Glacier eastern entrance Blackfeet
Credit: Tony Webster via Flickr/Creative Commons

The Blackfeet Tribal Business Council voted unanimously Wednesday to reopen the eastern boundary of Glacier National Park, a year after the council unilaterally closed it to protect tribal members from COVID-19. 

The vote to reopen the border comes the same day the tribe announced that it has vaccinated 95% of eligible residents on the Blackfeet Indian Reservation. As of March 17, 6,693 people have been vaccinated on the reservation. The tribe recently moved to Phase 3 of its reopening plan.

“With the move to Phase 3 as well as consultation with medical authorities and the high rate of vaccination on the Blackfeet Reservation, the Council felt that it was time to allow the east entrance to open,” said Public Information Officer James McNeely. 

Glacier Park was closed for much of last spring before reopening in June. However, the Blackfeet threw a curveball at that reopening by deciding to keep its border with the park closed indefinitely. That decision prevented access to many popular sites in the park, including Many Glacier, the Two Medicine Valley and the eastern half of Going-to-the-Sun Road. Having half of the park closed presented a number of challenges for managers and, most notably, added pressure to the already congested Going-to-the-Sun Road. Late last year, Superintendent Jeff Mow called it “a summer like no other.” The park and local businesses have been anxiously waiting to see what the tribe would do this year.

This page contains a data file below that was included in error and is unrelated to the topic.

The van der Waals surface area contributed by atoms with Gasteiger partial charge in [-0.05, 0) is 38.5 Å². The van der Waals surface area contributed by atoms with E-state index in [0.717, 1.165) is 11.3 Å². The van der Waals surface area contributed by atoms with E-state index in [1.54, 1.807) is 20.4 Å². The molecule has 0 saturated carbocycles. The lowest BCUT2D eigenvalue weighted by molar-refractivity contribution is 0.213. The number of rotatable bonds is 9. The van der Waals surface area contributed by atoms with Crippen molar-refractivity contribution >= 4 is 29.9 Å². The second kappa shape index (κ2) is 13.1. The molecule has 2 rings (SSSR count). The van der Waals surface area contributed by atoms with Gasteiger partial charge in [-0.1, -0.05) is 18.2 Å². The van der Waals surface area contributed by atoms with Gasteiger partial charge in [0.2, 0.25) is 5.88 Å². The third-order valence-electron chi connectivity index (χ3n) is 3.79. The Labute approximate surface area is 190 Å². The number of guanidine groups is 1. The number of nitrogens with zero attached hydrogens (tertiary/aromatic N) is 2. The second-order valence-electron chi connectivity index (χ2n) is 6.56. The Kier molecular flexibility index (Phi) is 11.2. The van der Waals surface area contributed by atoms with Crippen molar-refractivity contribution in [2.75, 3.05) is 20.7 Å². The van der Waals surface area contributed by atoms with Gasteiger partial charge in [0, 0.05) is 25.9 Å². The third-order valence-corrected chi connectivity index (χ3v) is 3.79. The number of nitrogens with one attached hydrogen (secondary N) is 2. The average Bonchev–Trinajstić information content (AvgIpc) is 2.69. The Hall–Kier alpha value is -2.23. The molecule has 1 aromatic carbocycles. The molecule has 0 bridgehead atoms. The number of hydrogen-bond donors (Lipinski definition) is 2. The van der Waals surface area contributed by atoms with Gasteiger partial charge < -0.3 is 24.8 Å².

In a press release, the tribe said it will still require people to wear masks when social distancing is not possible on the reservation. McNeely noted that it might be a “couple years” before that is lifted. 

Since March 2020, nearly 1,400 Blackfeet residents have gotten COVID-19 and 47 tribal members have died (40 members on the reservation and seven outside of it). As of March 15, there were two active cases on the reservation. 

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Justin Franz is a freelance writer, photographer and editor based in Whitefish. Originally from Maine, he is a graduate of the University of Montana's School of Journalism and worked for the Flathead Beacon for nine years. His work has appeared in the Washington Post, Seattle Times and New York Times. Find him at or follow him on Twitter.